You grew up in an eco-friendly home and were raised to consider the environment mindfully. You tended the family garden, learned to handle a caulk gun while still in middle school and developed a signature compost turning flip that remains a hot topic at holiday get-togethers to this day.
Yet somehow, eco-living didn’t really come into play in your childhood fantasy life. Your dream home was on a beach with a flat-screen TV and hot tub in every room. The non-negotiable four-car garage held three smoking sports cars and a more practical Hummer H4. You know, because it’s hard to fit shopping bags in a two-seater.
Now that you’re on your own and firmly planted in the here and now, you find the real-time task of designing your home both exhilarating and intimidating. While you remain hopelessly attracted to the finer things in life, environmentalism’s imprint will always be strong. Is it possible to design an eco-friendly home that has at least some of the bells and whistles on your wishlist?
Below we’ve compiled building modification tips which not only take full advantage of modern green science but high-end technology and luxury as well.
Assure a Viable Location
Choose a location conducive to sourcing out alternative energy. If you’re thinking of trying solar, look for a plot that gets plenty of light from morning to night. If wind is your thing, you’ll want ample open space around your new home for winds to pick up strength; the standard recommendation is an acre or more.
If you’re looking at land with that kind of acreage, perhaps geothermal energy would be your best long-term bet — especially if you discover a plot that encompasses a natural body of water like a lake or pond. Since you’re constructing from the ground up anyway, the land razing necessary to install a geothermal heating and cooling system is not as disruptive as it would be if you were adding on to a pre-existing structure.
Compile a Green Team
Find a skilled team of architects, tradespeople and designers who are proficient in eco-friendly construction. When green modifications are included in a house plan from the get-go, material acquisition and timetable development are a snap.
Sometimes nontraditional projects get irrevocably tied up in the land use permitting process. Builders who are familiar with the ins and outs of various environmental upgrades are best able to present the case for local certification approval.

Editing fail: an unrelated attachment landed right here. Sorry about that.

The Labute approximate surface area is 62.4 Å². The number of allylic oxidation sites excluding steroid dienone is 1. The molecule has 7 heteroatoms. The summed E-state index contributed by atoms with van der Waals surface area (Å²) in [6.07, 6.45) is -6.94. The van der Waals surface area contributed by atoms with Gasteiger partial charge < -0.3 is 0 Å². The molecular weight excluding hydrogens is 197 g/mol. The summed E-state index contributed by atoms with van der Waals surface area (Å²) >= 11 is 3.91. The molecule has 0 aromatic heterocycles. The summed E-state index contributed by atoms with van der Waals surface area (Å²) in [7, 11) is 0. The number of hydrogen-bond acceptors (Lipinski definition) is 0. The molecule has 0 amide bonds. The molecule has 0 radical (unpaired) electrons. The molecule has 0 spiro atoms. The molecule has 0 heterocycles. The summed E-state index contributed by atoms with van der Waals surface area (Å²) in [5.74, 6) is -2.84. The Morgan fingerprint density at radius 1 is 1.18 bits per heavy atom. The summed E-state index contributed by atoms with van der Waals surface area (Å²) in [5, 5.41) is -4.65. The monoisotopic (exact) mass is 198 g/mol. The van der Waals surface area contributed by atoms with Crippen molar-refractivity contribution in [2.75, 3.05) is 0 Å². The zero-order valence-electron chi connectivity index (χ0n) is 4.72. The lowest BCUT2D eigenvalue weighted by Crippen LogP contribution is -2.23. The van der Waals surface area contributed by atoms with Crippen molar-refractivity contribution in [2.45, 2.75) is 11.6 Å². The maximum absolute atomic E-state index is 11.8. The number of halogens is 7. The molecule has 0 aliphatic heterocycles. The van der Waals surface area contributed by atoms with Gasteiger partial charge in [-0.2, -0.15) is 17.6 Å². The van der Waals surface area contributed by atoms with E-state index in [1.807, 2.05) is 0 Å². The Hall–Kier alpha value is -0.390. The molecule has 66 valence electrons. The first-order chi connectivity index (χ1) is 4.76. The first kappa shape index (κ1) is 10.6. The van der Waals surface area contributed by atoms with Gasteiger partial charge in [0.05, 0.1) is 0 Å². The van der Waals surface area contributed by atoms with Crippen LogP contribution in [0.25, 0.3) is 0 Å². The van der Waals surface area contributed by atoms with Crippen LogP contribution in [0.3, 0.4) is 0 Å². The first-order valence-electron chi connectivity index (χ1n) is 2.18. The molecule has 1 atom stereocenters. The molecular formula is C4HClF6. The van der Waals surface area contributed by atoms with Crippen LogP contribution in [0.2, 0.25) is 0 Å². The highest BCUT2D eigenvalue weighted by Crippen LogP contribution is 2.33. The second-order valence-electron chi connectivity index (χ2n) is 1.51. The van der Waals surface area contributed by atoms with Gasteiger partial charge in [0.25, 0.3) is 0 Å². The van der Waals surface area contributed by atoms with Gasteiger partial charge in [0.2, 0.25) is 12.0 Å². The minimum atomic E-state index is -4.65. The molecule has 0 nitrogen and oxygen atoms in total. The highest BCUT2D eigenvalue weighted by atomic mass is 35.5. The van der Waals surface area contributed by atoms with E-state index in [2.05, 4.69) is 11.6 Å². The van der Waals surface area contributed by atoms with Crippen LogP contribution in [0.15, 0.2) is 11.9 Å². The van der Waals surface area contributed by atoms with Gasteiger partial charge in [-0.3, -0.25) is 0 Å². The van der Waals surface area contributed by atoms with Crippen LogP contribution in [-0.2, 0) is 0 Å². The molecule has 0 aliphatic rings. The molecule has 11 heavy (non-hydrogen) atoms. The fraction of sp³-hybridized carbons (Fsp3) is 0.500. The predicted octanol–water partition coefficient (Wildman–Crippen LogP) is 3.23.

Install Ample Insulation
Without proper insulation, energy-efficient modifications are nothing but a waste of time and money. To avoid this, modern eco-friendly homes are framed with two-by-six-inch beams placed twenty-four inches apart as opposed to the standard two-by-fours every sixteen inches. The resulting extra space allows for liberal insulation installment in ceilings, walls and floors as well as the attic, crawl space and basement.
Whichever form of insulation you choose, make sure the r-value meets or exceeds recommendations for your geographic location. And don’t forget to check into tax credits, you may get up to $500 back!
Seal Up Tight
Sealing up your new home to eliminate air leaks goes hand-in-hand with effective insulation technique. Ask your team about incorporating energy efficient windows and doors. Your caulking skills will likely atrophy from lack of practice, but you stand to save twelve percent or more on energy bills!
If the HVAC system you ultimately choose requires ductwork, make sure to seal that as well — paying particular attention to the seams — with metal or mesh tape and mastic.
Automated thermostats can be programmed for optimal efficiency. Alter your heating and cooling schedule to accommodate your family’s needs, then simply let the program carry on! Consider lowering temperatures at night and during weekdays, and raising them to a comfortable point in the mornings, evenings and on weekends.
Current high tech advances allow for remote programming from your computer or smartphone. Future plans include thermostats that intuit or anticipate adjustment based on past preference patterns.
Choose eco-friendly materials and products to feather your new nest. Use low or no VOC — volatile organic compound — paints to add color. Select from a variety of natural flooring options including bamboo, salvaged hardwood and recycled glass tiles. Purchase area rugs woven with organic fibers and manufactured morally, and shop green retail furniture lines. Finally, consider a trip to your local flea market or salvage yard — you never know what architectural treasures you may discover.
One thing for sure is you won’t find a flat-screen TV or Hummer, but you might spot a vintage clawfoot tub perfect for soaking!